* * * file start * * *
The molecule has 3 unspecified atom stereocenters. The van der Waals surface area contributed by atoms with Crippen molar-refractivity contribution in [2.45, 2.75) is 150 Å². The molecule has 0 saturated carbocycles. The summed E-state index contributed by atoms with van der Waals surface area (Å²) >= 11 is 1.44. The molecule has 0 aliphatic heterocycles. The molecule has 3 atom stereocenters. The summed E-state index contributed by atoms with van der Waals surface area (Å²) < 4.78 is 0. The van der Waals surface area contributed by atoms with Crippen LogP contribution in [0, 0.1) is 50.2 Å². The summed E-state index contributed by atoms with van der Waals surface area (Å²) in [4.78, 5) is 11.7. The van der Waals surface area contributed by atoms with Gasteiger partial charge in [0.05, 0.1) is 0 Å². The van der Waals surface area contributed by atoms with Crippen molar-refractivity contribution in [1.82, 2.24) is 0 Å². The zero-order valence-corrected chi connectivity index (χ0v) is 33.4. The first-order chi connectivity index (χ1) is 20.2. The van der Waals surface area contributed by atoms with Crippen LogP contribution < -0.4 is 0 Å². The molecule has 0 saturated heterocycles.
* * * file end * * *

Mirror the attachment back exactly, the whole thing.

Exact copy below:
The molecule has 3 unspecified atom stereocenters. The van der Waals surface area contributed by atoms with Crippen molar-refractivity contribution in [2.45, 2.75) is 150 Å². The molecule has 0 saturated carbocycles. The summed E-state index contributed by atoms with van der Waals surface area (Å²) >= 11 is 1.44. The molecule has 0 aliphatic heterocycles. The molecule has 3 atom stereocenters. The summed E-state index contributed by atoms with van der Waals surface area (Å²) < 4.78 is 0. The van der Waals surface area contributed by atoms with Crippen LogP contribution in [0, 0.1) is 50.2 Å². The summed E-state index contributed by atoms with van der Waals surface area (Å²) in [4.78, 5) is 11.7. The van der Waals surface area contributed by atoms with Gasteiger partial charge in [0.05, 0.1) is 0 Å². The van der Waals surface area contributed by atoms with Crippen molar-refractivity contribution in [1.82, 2.24) is 0 Å². The zero-order valence-corrected chi connectivity index (χ0v) is 33.4. The first-order chi connectivity index (χ1) is 20.2. The van der Waals surface area contributed by atoms with Crippen LogP contribution < -0.4 is 0 Å². The molecule has 0 saturated heterocycles.